KISS icon Gene Simmons has been a noted critic of rap and hip-hop over the years. The bassist was recently quoted as saying "rap will die," which seemingly incensed Rock and Roll Hall of Fame inductees N.W.A. While accepting their award, the infamous group took the opportunity to stand in the face of Simmons' words.

"I want to say to Mr. Gene Simmons that hip-hop is here forever — get used to it," exclaimed MC Ren when thanking all the groups that came before N.W.A. and laid the blueprint for their success. Next, Ice Cube took the mic as it was his turn to deliver his acceptance speech. "The question is, 'Are we rock 'n' roll?' and I say 'You g--damn right we rock 'n' roll!' Rock 'n' roll is not an instrument — rock 'n' roll is not even a style of music. Rock 'n' roll is a spirit! A spirit that's been going since the blues, jazz, bebop, soul, R&B, rock 'n' roll, heavy metal, punk rock, and, yes, hip-hop!"

Ice Cube went on to note how all acts are interconnected, adding, "And what connects us all is that spirit — that's what connects us all is that spirit. Rock 'n' roll is not conforming to the people who came before you, but creating your own path in music and life. That is rock 'n' roll and that is us. Rock 'n' roll is not conforming, rock 'n' roll is outside the box and rock 'n' roll is N.W.A."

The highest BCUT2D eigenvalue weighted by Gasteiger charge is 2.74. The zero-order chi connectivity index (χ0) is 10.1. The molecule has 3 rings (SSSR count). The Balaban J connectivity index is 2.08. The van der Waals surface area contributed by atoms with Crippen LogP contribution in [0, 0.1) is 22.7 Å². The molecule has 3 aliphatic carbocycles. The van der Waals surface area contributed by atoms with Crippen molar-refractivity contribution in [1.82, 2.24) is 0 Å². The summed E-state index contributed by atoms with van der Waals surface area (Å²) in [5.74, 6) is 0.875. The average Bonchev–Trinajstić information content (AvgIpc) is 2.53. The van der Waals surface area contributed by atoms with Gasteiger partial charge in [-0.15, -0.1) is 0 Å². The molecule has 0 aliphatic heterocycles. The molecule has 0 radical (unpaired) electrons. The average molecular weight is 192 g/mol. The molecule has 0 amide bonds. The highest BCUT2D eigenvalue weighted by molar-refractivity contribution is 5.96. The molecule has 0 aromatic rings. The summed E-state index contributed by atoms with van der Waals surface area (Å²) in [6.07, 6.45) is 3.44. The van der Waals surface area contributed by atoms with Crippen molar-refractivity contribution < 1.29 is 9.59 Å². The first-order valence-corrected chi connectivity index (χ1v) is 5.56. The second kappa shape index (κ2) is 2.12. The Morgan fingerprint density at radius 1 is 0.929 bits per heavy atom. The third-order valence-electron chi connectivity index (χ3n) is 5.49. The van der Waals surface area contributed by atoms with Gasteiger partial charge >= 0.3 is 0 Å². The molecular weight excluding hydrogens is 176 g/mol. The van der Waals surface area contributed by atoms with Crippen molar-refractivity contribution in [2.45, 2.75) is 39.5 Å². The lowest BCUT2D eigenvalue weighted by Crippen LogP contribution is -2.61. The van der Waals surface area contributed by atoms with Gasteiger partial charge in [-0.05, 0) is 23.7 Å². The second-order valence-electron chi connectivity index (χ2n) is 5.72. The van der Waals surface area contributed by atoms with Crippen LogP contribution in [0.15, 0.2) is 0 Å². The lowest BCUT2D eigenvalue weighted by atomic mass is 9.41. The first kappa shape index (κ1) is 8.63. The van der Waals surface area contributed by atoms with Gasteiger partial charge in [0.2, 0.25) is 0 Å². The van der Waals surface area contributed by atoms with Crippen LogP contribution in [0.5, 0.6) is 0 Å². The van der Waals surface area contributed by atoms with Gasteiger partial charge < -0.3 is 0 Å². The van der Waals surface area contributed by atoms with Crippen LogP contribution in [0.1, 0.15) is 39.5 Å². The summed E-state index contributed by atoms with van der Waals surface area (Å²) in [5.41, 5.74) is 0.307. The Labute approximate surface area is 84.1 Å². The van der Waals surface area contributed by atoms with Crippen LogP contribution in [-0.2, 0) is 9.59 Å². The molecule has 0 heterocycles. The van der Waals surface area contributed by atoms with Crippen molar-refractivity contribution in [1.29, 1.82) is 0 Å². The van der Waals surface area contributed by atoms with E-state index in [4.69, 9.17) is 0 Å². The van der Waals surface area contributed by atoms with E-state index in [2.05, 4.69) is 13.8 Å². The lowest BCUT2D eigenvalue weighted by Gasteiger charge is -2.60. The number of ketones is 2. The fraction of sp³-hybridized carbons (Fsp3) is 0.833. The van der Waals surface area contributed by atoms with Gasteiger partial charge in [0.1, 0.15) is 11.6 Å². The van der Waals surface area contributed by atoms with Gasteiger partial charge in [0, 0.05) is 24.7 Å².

In March earlier this year, Simmons told Rolling Stone“I am looking forward to the death of rap. I’m looking forward to music coming back to lyrics and melody, instead of just talking. A song, as far as I’m concerned, is by definition lyric and melody … or just melody.” Continuing, the bass player added, “Rap will die. Next year, 10 years from now, at some point, and then something else will come along. And all that is good and healthy.”

N.W.A. were inducted into the Rock and Roll Hall of Fame yesterday (April 8) at the Barclays Center in Brooklyn, N.Y. alongside Deep Purple, Cheap Trick, Steve Miller and Chicago. Their 1988 debut record, Straight Outta Compton, has been certified triple platinum by the RIAA and was one of the most pivotal releases to grace the hip-hop genre, creating an immediate sense of danger that saw the group mired in controversy for their vivid and violent portrayal of gang activities and racism.

KISS recently announced the 'Freedom to Rock' tour which will span a whopping two months. For a full list of tour dates, head to our 2016 Guide to Rock + Metal Tours.

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